WHEN you think of dyslexia, most people associate it with just poor spelling and reading, but it’s far more complicated than most people realise.

If I had to list the worse things about dyslexia, spelling would not be top of my list. We have the technology to get round it, though I confess that some of my words are so far off the mark that I generally defeat my computer’s spell checker most days.

Spelling doesn’t make my top five, which are:

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1.Short term memory problems.

2.Poor concentration.

3.Poor accuracy when reading.

4.Language issues – similar sounding words are a problem.

5.Structuring sentences and grammar.

Dyslexia is a generic term covering a large spectrum of learning and developmental issues. So what does it mean to me as someone who has been formally diagnosed with dyslexia?

I was diagnosed at 12-years-old by an educational psychologist. My so-called pushy parents knew that something was wrong from the day I started school. Fortunately for me, they pursued the issue, despite no recognition of dyslexia at the time.

According to the education system, I was “just one of those kids” who wasn’t that bright and struggled at school. I was very lucky and was given extra help and specialist tuition from the Dyslexia Institute. This tuition got me out of what, in the 1980s, were called “remedial classes” and into normal lessons, leaving school with four GCSEs and a reading age of 12.

A levels were a bridge too far for me at the time, but when I joined the world of work I found

dyslexia was, initially, less of an issue. However, leap forward 30 years, during which time I’ve been to college and become a qualified safety professional, and I still experience the effects.

Finishing a phone call and simply forgetting what was discussed or agreed 30 seconds earlier is a real issue. If I don’t write it down, it’s forgotten 90 per cent of the time. My wife gets exasperated when I go to the shop for milk and come back with eggs. Losing keys, phones and wallets is also a constant problem.

I was also diagnosed with attention deficit disorder, which is also part of the dyslexic spectrum. This results in me struggling to keep on track when holding conversations, often going off on a tangent and then forgetting what I was originally talking about. Equally, keeping focused on discussions is a challenge, especially in an open plan office.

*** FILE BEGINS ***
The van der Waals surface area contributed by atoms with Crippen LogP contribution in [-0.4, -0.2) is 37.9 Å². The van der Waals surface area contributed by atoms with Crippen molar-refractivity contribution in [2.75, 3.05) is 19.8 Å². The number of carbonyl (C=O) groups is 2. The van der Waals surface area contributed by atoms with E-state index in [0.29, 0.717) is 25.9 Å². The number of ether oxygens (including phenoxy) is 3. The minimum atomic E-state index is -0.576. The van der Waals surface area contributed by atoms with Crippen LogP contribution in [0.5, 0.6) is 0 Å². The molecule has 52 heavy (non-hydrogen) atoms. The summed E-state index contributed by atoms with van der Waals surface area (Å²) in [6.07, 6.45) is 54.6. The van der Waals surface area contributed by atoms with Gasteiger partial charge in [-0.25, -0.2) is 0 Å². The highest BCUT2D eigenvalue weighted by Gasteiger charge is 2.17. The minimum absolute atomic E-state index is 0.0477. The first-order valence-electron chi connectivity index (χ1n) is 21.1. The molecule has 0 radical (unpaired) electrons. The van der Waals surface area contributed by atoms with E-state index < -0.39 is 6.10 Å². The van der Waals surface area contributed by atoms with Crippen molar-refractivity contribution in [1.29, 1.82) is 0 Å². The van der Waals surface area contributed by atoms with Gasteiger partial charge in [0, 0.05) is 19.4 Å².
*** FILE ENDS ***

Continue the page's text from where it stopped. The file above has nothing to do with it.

And then there is e-mail. Reading hundreds of emails each day is horrendous for us all, but for a dyslexic it’s a real challenge, and reading them incorrectly is even more of a problem. When writing, it’s often missing words or using the wrong words that is the real problem. It looks fine when reading it back in my head, but very often it’s not.

The more pressure that’s applied to a dyslexic child or adult, the less likely they are to understand or remember what they’re trying to do. I read books fanatically these days and have found that it has improved my writing immeasurably. However, it takes me a long time to read and I often struggle to remember what I’ve read.

I still find it a real challenge posting on social media. Reading out loud is a challenge. I cannot do basic arithmetic or my times tables. My kids, aged 12 and 14, have significantly better comprehension and mental maths skills than mine.

Dyslexia is nothing to do with intelligence. Even so, confidence is a big issue for a dyslexic child and adult. It doesn’t take much to knock it; a comment from a teacher or the realisation that you have sent a badly worded email or used the wrong word can really seem a big thing, especially as others do associate that with a lack of intelligence or sloppiness.

A dyslexic person simply won’t understand basic things that seem obvious to everyone else and, the more they try, the worse it gets.

One of the best TV programmes I have seen about dyslexia was on Kara Tointon “Don’t Call Me Stupid” – she really captured what it’s like. It’s still available on YouTube for anyone who cares to watch it.

I used to hide my dyslexia at work, but the best way to deal with it is just accept it and do your best. After all there are far worse hands you can be dealt with in life, so don’t let it hold you back.

*Brett Stinton is head of health, safety and environmental quality at Northumbrian Water.